- Date 16 Aug 2010
Cambridge, UK, and Norwalk, Connecticut, USA, 12 August 2010. Astex Therapeutics, the UK-based biotechnology company developing targeted therapies for oncology and virology, and the Multiple Myeloma Research Consortium (MMRC) announced today the initiation of a Phase II clinical trial of the cyclin-dependent kinase (CDK) inhibitor, AT7519, to treat patients with relapsed or refractory multiple myeloma, an incurable blood cancer. The trial is designed to investigate both single agent and combination activity of AT7519 with bortezomib (Velcade®).
The MMRC’s affiliate organization, the Multiple Myeloma Research Foundation (MMRF) has supported the development of AT7519 through its Biotech Investment Award (BIA) program, which provided funding to rapidly test the pre-clinical activity of the compound in multiple myeloma, as well as move it forward into clinical trials. This clinical trial will be conducted through MMRC Member Institution sites and others in the USA.
“Continuing our relationship with Astex in the advancement of AT7519 confirms the effectiveness of our end-to-end drug development model, including identifying promising drug candidates, funding early research and injecting efficiency into the development process,” said Kathy Giusti, Founder and CEO of the MMRF and MMRC. “We collaborate with industry partners like Astex, so that promising new treatments can be brought to myeloma patients, faster.”
Dr. Noopur Raje (Massachusetts General Hospital Cancer Center, Boston, Massachusetts) is the Principal Investigator. The MMRF-supported work in Dr. Raje’s laboratory published in the April issue of Oncogene1 has demonstrated that AT7519 has significant anti-tumour activity in pre-clinical models of multiple myeloma and supports its further development in this disease.
“The cyclins are over-expressed in the majority of myeloma patients making them an attractive therapeutic target. AT7519, in addition to its potent CDK inhibitory activity works against other kinases relevant to myeloma biology distinguishing it from some of the CDK inhibitors currently in clinical trials and we are very excited to bring this to our patients,” said Noopur Raje, Director of the Center for Multiple Myeloma at Massachusetts General Hospital.
AT7519 has already been tested in two international Phase I trials in patients with solid tumours, and the dosing schedule from one of these trials has been chosen for the trial in multiple myeloma patients.
“The MMRF is the world’s number-one private funder of multiple myeloma research; we are delighted to continue the collaboration to accelerate the clinical development of our novel compound, AT7519, underlining the quality of drug candidates generated by Astex”, said Harren Jhoti, Founder and Chief Executive Officer of Astex. “The funding provided by the MMRF Biotech Investment Award, combined with the MMRC’s commitment to quality and track record of speed allows us to conduct this trial of our proprietary CDK inhibitor as a potential new treatment for patients with multiple myeloma.”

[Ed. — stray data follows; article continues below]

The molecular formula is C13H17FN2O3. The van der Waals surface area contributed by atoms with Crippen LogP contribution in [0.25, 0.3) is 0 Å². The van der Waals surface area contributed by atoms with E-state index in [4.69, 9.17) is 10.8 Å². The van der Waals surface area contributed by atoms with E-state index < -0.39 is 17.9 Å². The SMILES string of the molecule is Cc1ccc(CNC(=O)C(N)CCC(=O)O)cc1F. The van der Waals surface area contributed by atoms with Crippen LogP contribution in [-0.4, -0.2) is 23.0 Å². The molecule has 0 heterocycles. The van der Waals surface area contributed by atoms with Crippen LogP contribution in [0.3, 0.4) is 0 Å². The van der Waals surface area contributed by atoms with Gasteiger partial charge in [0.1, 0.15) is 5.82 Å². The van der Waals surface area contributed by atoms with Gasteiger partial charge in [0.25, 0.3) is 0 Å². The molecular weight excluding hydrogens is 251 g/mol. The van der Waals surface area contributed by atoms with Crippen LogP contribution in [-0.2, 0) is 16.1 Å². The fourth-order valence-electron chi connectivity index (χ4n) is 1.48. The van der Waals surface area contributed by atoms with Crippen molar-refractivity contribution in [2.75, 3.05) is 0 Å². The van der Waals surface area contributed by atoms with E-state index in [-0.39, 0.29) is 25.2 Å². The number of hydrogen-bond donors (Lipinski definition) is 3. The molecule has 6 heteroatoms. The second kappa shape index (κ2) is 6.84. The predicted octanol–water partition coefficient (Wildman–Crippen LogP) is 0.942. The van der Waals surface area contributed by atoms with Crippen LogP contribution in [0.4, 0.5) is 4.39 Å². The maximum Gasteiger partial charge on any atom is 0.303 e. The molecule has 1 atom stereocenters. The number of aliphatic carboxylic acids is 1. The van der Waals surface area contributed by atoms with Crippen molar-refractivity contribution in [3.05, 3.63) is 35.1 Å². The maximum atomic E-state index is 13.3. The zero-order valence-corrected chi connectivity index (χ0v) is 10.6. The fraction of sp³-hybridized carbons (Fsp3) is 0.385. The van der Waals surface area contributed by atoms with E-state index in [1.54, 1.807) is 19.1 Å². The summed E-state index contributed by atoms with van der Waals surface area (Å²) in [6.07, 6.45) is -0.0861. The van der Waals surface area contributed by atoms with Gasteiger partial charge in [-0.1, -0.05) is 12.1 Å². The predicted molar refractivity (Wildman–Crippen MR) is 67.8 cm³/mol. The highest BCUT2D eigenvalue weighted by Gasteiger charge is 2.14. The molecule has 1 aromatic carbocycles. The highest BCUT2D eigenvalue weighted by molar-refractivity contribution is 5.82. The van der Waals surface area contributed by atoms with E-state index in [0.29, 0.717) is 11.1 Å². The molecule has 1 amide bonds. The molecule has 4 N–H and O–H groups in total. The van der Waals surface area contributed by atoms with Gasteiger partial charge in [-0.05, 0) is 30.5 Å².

“Despite significant treatment advances, multiple myeloma remains an incurable disease, with one of the lowest five-year survival rates of any cancer. MMRC’s mission is to help bring next-generation therapeutics like AT7519 to patients as quickly as possible,” said Susan Kelley, Chief Medical Officer of the MMRC. “We are delighted to be partnered with Astex in support of the clinical development of AT7519.”
Velcade® is a registered trademark of Millennium Pharmaceuticals, Inc, a wholly owned subsidiary of Takeda Pharmaceutical Company Limited.
About Multiple Myeloma
Astex is a UK-based biotechnology company that discovers and develops novel small molecule therapeutics. Using its pioneering fragment-based drug discovery platform Pyramid™, Astex has built a pipeline of five molecularly-targeted oncology drugs, of which three are currently being tested in clinical trials and two are in pre-clinical development. In addition to its proprietary research programmes, Astex’s productivity in lead discovery has been endorsed through numerous partnerships with major pharmaceutical companies, including AstraZeneca, Bayer-Schering, Boehringer Ingelheim, GlaxoSmithKline, Novartis and Johnson & Johnson.
The Multiple Myeloma Research Consortium (MMRC) is a 509(a)3 non-profit organization that integrates leading academic institutions to accelerate drug development in multiple myeloma. It is led from MMRC offices in Norwalk, Conn., and comprises 13 member institutions: University of California, San Francisco, City of Hope, Dana-Farber Cancer Institute, Emory University’s Winship Cancer Institute, the Cancer Center at Hackensack University Medical Center, H. Lee Moffitt Cancer Center & Research Institute, Mayo Clinic, Ohio State University, Mount Sinai School of Medicine, University Health Network (Princess Margaret Hospital), University of Chicago, University of Michigan, and Washington University.